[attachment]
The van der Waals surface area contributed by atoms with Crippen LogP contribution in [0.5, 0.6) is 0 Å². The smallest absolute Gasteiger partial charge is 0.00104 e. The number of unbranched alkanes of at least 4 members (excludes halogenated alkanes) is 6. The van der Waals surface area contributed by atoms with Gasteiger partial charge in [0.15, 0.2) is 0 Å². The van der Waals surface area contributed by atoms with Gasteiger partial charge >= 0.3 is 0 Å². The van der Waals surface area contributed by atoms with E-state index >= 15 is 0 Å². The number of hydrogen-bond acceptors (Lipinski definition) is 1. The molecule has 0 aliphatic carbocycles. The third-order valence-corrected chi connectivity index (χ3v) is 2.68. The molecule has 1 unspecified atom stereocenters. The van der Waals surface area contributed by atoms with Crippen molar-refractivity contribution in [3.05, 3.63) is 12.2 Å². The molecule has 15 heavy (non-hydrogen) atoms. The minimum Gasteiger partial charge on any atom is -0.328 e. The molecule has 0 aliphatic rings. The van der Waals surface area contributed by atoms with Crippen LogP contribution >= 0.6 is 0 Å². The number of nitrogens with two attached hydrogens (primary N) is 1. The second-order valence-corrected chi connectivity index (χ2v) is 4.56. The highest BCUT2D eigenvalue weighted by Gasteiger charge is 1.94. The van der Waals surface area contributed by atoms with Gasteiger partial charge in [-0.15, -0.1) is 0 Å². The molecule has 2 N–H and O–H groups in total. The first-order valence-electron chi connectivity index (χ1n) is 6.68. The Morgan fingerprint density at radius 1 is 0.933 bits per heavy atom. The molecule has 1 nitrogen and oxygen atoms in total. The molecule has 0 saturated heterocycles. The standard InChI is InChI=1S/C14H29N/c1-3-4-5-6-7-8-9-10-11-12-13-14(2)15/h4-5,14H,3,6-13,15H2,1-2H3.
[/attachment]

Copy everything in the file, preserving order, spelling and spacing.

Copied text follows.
The van der Waals surface area contributed by atoms with Crippen LogP contribution in [0.5, 0.6) is 0 Å². The smallest absolute Gasteiger partial charge is 0.00104 e. The number of unbranched alkanes of at least 4 members (excludes halogenated alkanes) is 6. The van der Waals surface area contributed by atoms with Gasteiger partial charge in [0.15, 0.2) is 0 Å². The van der Waals surface area contributed by atoms with Gasteiger partial charge >= 0.3 is 0 Å². The van der Waals surface area contributed by atoms with E-state index >= 15 is 0 Å². The number of hydrogen-bond acceptors (Lipinski definition) is 1. The molecule has 0 aliphatic carbocycles. The third-order valence-corrected chi connectivity index (χ3v) is 2.68. The molecule has 1 unspecified atom stereocenters. The van der Waals surface area contributed by atoms with Crippen molar-refractivity contribution in [3.05, 3.63) is 12.2 Å². The molecule has 15 heavy (non-hydrogen) atoms. The minimum Gasteiger partial charge on any atom is -0.328 e. The molecule has 0 aliphatic rings. The van der Waals surface area contributed by atoms with Crippen LogP contribution >= 0.6 is 0 Å². The number of nitrogens with two attached hydrogens (primary N) is 1. The second-order valence-corrected chi connectivity index (χ2v) is 4.56. The highest BCUT2D eigenvalue weighted by Gasteiger charge is 1.94. The van der Waals surface area contributed by atoms with Gasteiger partial charge in [-0.15, -0.1) is 0 Å². The molecule has 2 N–H and O–H groups in total. The first-order valence-electron chi connectivity index (χ1n) is 6.68. The Morgan fingerprint density at radius 1 is 0.933 bits per heavy atom. The molecule has 1 nitrogen and oxygen atoms in total. The molecule has 0 saturated heterocycles. The standard InChI is InChI=1S/C14H29N/c1-3-4-5-6-7-8-9-10-11-12-13-14(2)15/h4-5,14H,3,6-13,15H2,1-2H3.